In this post I will explore my weekly/daily routine. Creating a balanced routine is a difficult task. I want to be productive, but my ambition has to be curtailed by the realities of the world. I am envious of writers who can write 2,000 (and more) words per day, but I have to stay grounded in my own reality. Although, the truth is I that could write 3,000 words (or even more) per day but, honestly, I don’t want to or rather I will not allow myself to.
After years of experimenting and adjusting how I spend my time, I have learned how my mind works and found out my level of energy and productivity. I am obsessed with planning my time and I can get carried away with my productivity hopes and ambitions. I force myself to recognise how much I can realistically achieve in a given timeframe.
I also realised that, although, I identify as a writer and I have chosen this vocation for my future – I do not want to forget or neglect other interests, like working out, playing video games, watching movies, reading, editing, learning other things etc. The difficult part is to curtail my ambitions within my routine – and this is the part I am still trying to figure out. I could be a person who writes 10,000 words a day; I could be the person who studies writing techniques and tricks 8 hours a day but that would mean sacrificing everything else – and I don’t think I am prepared to make this decision just yet.
It took effort and sacrifices to understand myself well-enough to come to the routine that I am happy with. It was a compromise between long-term aspirations and short-term happiness. There is always this conflict of what I feel that I should want and what I actually want; what I want to achieve in the future and what I want this second. My routine helps with that. I can balance my future and my present by compromising and satisfying both.
I don’t believe that writing is my gift. I have no self-illusions about being placed on this earth to amaze people with my talent as a writer and to wow the audiences with my skills as a poet and storyteller. I just write because I want to. I choose to write in my free time, whether it is at 6 a.m. before work; in the evening after work; or before bed. I believe that recognising that you don’t have to write is a healthy mindset. I don’t have to write on the weekend if I would rather do something else, but I should write if I want to.
I am because I do, not because I was born into this mission; not because I am a messenger from above. It’s not written in the stars unless I climb up there myself, rip the stars off and carve my name in them. As a beginner writer, I struggled with this idea that writers write because they have to and it was demoralizing. Every word that I did not write haunted me and demotivated me. Then, I learned that it is a choice, just like everything else in life that we do. We can choose what we do with our time and how we spend it and who’s to say what I should and shouldn’t do.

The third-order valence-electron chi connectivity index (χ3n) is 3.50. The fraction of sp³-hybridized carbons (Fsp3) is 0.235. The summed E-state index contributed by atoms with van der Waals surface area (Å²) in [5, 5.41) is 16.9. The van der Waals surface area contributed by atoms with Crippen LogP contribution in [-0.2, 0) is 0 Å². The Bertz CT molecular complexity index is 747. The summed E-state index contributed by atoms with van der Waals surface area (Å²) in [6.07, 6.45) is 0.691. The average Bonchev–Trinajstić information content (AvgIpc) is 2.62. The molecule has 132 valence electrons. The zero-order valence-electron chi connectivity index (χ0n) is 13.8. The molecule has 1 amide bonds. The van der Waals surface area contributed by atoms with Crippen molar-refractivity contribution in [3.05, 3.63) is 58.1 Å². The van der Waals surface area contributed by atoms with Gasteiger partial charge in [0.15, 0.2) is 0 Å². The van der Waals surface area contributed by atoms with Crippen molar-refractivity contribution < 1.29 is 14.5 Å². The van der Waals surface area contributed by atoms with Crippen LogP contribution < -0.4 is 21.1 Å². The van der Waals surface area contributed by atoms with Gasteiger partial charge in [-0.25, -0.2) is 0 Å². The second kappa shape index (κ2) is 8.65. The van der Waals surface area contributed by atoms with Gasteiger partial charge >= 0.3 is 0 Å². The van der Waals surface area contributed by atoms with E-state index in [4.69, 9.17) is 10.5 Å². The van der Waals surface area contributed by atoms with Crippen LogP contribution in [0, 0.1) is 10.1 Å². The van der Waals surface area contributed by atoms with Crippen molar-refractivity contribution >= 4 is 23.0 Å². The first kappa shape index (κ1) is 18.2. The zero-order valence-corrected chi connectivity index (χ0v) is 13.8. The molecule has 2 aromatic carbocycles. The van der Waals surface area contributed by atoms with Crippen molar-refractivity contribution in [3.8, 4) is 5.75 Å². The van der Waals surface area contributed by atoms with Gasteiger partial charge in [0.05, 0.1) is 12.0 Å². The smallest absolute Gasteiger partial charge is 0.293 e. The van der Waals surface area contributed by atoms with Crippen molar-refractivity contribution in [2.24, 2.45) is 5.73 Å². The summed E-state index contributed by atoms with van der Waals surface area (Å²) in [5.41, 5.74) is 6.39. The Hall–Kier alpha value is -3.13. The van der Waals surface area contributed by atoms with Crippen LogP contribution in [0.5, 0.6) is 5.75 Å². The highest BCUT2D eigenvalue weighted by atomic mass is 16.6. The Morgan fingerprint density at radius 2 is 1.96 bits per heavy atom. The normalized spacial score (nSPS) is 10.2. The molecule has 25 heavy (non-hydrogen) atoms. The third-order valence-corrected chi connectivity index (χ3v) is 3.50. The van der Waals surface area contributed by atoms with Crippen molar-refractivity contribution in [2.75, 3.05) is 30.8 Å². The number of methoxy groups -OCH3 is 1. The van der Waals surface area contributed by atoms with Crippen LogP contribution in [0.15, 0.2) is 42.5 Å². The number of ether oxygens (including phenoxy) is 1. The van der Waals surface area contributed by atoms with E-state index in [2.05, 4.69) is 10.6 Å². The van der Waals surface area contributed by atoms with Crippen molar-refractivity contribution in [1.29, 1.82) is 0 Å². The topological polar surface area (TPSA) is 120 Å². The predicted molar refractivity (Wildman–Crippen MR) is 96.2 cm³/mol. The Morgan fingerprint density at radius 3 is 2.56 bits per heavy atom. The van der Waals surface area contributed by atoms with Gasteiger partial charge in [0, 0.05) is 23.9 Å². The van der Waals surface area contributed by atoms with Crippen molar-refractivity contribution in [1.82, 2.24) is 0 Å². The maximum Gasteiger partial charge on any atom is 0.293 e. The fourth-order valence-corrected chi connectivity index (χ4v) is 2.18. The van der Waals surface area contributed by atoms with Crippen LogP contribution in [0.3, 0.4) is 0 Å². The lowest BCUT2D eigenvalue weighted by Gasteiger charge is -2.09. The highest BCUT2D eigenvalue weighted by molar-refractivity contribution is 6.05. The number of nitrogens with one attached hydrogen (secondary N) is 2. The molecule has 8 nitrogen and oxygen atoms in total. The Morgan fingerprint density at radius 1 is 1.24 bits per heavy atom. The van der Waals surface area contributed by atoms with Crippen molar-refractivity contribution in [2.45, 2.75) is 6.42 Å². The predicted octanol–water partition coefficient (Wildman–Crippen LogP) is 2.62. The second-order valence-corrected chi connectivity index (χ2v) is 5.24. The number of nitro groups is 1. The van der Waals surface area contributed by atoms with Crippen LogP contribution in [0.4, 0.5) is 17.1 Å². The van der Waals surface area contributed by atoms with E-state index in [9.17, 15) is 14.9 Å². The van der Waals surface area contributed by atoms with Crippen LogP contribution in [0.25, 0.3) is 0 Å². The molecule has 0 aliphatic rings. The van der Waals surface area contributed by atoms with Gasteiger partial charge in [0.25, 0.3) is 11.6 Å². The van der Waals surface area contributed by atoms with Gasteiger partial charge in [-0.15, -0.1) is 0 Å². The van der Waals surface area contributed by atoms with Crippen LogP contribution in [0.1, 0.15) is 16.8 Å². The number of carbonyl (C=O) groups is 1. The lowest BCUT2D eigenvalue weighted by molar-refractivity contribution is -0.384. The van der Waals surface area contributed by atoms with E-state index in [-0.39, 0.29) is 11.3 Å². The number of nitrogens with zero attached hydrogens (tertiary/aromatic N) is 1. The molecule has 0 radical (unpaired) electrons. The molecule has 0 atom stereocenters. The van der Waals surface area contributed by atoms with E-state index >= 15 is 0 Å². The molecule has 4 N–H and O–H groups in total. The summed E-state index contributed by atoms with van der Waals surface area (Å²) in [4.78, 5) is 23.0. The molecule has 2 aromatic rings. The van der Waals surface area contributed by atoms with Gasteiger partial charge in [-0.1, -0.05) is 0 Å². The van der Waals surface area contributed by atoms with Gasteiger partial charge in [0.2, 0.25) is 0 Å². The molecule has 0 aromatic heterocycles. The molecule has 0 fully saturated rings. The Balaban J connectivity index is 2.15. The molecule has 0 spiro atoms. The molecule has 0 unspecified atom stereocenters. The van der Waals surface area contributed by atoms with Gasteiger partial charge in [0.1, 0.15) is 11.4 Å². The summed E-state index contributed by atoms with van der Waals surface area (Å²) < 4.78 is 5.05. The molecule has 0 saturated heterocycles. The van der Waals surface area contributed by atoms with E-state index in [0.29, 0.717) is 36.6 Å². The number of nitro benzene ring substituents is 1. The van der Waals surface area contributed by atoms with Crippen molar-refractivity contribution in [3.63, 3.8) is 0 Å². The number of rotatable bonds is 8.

So, a balanced routine – that looks at my future wants and needs without compromising present happiness – was my answer to my inner conflicts. The routine keeps me focused, let’s me forget about my ambitions and future uncertainty.
I use this template to structure all of my time and all of my interests, but for the purposes of this post, I will only give you the example of my writing routine.
So I have divided my time into categories/chunks. They resemble chapters of my life or what I am currently working on. They can be: writing, editing, learning a new language, working out, reading, watching movies etc.
Then I took each of these categories and evaluated how much time they would require or what I actually want to do with them. For example,
- 500 – 1000 words a day on a novel
- 2 poems a week
- 1 short story a week
- 1 flash fiction piece a week
- 1 blog post a week
- 1 essay a week
- Other: if there is a project I am working on, I will work towards that, depending on time and energy. But everything above is more or less compulsory.
Don’t be mistaken – this is the plan but it does not mean I always meet my daily writing goal or write all the planned pieces in a week. It is a guideline that I try to meet and it gives me a clear and detailed plan to follow.
Then I schedule these tasks on my calendar and use task lists to help structure my days and weeks. This helps me see if I will have the time to do all of these tasks – if I am being realistic with my time.
This works so much better than scribbling “Write today” on a post it note or keeping that thought “I have to write today” in the back of your mind. You need to know what writing is to you. Is it to write for an hour or write 100 words? You have to be specific about what you want to do and work towards that.
This is a small part of my life, but this template works and keeps me producing work every week, even if some days I may not have any motivation, inspiration or energy.